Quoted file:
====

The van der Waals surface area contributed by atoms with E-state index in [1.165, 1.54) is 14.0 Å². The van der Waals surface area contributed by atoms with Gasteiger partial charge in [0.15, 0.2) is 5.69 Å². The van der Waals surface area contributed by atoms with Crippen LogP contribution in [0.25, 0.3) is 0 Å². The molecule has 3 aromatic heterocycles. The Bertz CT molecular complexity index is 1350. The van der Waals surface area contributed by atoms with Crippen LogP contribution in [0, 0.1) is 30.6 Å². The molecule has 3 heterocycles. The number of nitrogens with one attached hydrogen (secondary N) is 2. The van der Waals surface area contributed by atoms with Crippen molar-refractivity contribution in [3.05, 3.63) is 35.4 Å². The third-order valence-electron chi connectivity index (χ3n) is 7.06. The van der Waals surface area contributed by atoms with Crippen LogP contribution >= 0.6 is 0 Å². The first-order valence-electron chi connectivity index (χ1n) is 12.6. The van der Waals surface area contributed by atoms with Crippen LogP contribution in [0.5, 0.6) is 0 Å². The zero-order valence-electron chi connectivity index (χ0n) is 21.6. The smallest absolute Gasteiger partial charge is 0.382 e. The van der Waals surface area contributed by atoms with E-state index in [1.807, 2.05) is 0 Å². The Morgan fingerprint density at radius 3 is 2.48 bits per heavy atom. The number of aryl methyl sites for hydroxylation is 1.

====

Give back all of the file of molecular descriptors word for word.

The van der Waals surface area contributed by atoms with E-state index in [1.165, 1.54) is 14.0 Å². The van der Waals surface area contributed by atoms with Gasteiger partial charge in [0.15, 0.2) is 5.69 Å². The van der Waals surface area contributed by atoms with Crippen LogP contribution in [0.25, 0.3) is 0 Å². The molecule has 3 aromatic heterocycles. The Bertz CT molecular complexity index is 1350. The van der Waals surface area contributed by atoms with Crippen LogP contribution in [0, 0.1) is 30.6 Å². The molecule has 3 heterocycles. The number of nitrogens with one attached hydrogen (secondary N) is 2. The van der Waals surface area contributed by atoms with Crippen molar-refractivity contribution in [3.05, 3.63) is 35.4 Å². The third-order valence-electron chi connectivity index (χ3n) is 7.06. The van der Waals surface area contributed by atoms with Crippen LogP contribution >= 0.6 is 0 Å². The first-order valence-electron chi connectivity index (χ1n) is 12.6. The van der Waals surface area contributed by atoms with Crippen LogP contribution in [0.5, 0.6) is 0 Å². The zero-order valence-electron chi connectivity index (χ0n) is 21.6. The smallest absolute Gasteiger partial charge is 0.382 e. The van der Waals surface area contributed by atoms with E-state index in [1.807, 2.05) is 0 Å². The Morgan fingerprint density at radius 3 is 2.48 bits per heavy atom. The number of aryl methyl sites for hydroxylation is 1.